This article distills key insights from Season 1, Episode 3 of True Understanding, a podcast that explores the strategies shaping workplaces of tomorrow.
As workplace organizations continue to shift towards a people-centric approach, workplace teams are adapting their skill sets to meet the changing needs of employees and organizations. In an interview with Omar Ramirez, a workplace consultant with over 14 years of experience in the industry, he shares his experiences and predictions about the evolving landscape of work.
How Religious Studies Relate to Workplace Design
Ramirez's background in religious studies has shaped his approach to workplace design. He has noticed a fascinating trend among his colleagues in the industry, with several of them also having studied religion or theology in college. This connection highlights the intersection of culture, rituals, community, and beliefs in both religious and workplace contexts. The idea of how culture and beliefs shape communities and rituals is a common thread that ties these individuals together. It serves as a reminder of how diverse backgrounds and perspectives can bring fresh insights and unique approaches to various industries.
Pre-Pandemic Workplace Shifts
A shift in workplace teams reporting to people operations instead of finance has been motivated by various factors, including the need to prioritize employee well-being and productivity. Even before the pandemic, companies were adopting a more design-thinking-led approach to the workplace, treating it as a product that could enhance employee experience.
In the mid-2010s, a dynamic shift was already happening where companies were adopting a more people-centric approach, considering the needs of employees and treating the workplace as a product. This shift was causing some teams to report to the people org instead of the finance org. Ramirez explains that it's easier to advocate for human needs from the people org side rather than being part of the finance team and advocating against spending money for the people org. This allows workplace teams to focus on driving impact and gaining outcomes rather than just preserving costs.
However, Ramirez also emphasizes the importance of having a fiscal mindset and working in concert with the finance team to ensure the viability and scalability of workplace initiatives. The perspective of advocating for employees' needs from a different org, such as the people org, allows for a different viewpoint and approach to workplace design and management.
The events of the pandemic further accelerated the shift in reporting lines for workplace teams. The sudden and widespread shift to remote work during the pandemic forced companies to reevaluate their workplace strategies and consider new working models. It provided an opportunity for companies to pause and reconsider their ways of working, team composition, and skill sets needed for the future. Ramirez said, “That shift started to happen before the pandemic for some teams, but it was definitely accelerated and exacerbated by the events of the pandemic and the adoption of new working models.”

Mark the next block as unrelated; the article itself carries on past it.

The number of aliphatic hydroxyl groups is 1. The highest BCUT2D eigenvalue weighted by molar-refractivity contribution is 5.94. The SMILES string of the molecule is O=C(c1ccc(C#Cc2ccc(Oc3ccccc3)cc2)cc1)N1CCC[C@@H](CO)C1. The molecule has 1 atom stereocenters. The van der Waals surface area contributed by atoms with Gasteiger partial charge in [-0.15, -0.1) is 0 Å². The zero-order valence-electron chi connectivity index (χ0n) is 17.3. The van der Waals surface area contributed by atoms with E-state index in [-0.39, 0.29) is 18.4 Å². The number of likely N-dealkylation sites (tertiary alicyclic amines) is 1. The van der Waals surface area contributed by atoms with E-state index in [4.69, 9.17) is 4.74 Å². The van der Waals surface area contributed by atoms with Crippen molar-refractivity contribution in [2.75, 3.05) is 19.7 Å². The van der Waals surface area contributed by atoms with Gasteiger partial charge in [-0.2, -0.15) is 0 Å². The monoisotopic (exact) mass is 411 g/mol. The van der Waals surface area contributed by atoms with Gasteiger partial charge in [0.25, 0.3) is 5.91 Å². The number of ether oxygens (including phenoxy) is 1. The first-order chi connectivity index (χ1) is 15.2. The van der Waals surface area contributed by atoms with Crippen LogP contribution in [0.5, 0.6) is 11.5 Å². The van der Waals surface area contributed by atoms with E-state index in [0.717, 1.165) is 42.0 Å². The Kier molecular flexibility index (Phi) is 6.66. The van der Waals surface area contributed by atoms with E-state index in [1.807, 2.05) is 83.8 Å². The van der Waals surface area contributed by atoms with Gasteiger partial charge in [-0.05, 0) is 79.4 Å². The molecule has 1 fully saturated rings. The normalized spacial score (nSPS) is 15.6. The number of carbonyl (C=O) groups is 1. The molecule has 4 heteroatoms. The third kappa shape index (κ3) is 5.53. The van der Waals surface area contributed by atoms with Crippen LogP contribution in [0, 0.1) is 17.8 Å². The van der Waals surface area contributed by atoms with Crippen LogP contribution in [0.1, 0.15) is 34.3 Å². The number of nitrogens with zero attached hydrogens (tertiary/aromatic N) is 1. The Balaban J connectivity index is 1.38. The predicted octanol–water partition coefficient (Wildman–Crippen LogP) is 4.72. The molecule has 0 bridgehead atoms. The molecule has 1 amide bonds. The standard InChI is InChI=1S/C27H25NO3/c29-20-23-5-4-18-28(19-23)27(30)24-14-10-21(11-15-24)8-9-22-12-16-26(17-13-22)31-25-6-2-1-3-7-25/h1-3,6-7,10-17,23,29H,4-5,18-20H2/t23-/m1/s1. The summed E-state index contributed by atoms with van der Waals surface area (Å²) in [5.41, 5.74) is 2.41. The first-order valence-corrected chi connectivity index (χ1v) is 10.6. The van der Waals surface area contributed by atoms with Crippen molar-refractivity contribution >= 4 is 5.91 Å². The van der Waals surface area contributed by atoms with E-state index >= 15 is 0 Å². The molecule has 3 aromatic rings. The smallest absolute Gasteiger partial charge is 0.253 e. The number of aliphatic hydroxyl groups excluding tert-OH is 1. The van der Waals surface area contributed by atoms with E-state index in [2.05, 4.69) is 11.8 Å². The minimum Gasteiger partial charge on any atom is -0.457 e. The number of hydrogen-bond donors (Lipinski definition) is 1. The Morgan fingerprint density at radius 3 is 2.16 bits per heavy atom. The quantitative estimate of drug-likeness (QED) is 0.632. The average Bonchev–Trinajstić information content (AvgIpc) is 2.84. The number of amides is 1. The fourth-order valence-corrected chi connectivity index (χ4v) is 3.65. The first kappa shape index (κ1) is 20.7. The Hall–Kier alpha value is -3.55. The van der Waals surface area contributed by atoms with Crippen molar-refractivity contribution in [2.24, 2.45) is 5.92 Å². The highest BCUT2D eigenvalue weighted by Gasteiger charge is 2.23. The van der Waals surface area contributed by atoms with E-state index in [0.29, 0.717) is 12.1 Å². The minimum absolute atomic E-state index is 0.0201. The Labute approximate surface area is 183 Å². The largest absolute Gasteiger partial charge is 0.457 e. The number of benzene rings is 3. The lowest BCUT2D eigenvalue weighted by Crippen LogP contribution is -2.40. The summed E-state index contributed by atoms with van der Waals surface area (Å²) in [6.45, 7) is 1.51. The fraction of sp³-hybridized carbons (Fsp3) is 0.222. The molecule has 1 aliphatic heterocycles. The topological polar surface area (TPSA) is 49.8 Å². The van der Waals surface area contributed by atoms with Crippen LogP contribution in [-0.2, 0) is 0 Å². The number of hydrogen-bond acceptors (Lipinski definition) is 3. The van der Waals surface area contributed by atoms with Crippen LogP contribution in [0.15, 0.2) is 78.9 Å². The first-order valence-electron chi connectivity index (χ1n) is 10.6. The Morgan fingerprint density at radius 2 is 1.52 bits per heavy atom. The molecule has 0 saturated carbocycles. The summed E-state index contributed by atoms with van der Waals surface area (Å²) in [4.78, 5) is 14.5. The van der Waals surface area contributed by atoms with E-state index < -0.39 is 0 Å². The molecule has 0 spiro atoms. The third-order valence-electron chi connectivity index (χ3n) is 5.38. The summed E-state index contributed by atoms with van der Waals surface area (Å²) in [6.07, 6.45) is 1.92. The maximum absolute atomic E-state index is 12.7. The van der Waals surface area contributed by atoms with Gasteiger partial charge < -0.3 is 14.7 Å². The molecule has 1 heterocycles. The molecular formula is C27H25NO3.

Adapting Skills for Workplace Management
In the past, the essential skill sets for facilities management were focused on physical aspects of the space, such as vendor management, move management, budget management, and space planning. However, with the shift towards a more people-centric approach to workplace management, the essential skill sets are now more focused on soft skills, such as internal communications, program development, program management, and design thinking.
The emphasis is on reducing friction for employees in a human-centric way, and these soft skills cannot be easily replicated by AI or outsourced. Conversely, the hard services roles, such as facilities management, were some of the first to be outsourced, despite being crucial for the success of workplace teams.
The Future of Workplace Teams
According to Ramirez, the future of workplace teams lies in their ability to be strategic partners within their organizations. Workplace teams should not be seen merely as a cost center, but as a strategic asset that contributes to the overall success of the organization. This requires taking a design thinking-led approach, prioritizing employee well-being and productivity, and advocating for human needs from a people-centric perspective.
Soft skills, such as internal communications, program development, program management, and design thinking, are becoming increasingly important for workplace teams. These skills enable teams to reduce friction for employees in a human-centric way, creating seamless and enjoyable workplace experiences.
Listen to the full episode and other True Understanding episodes here: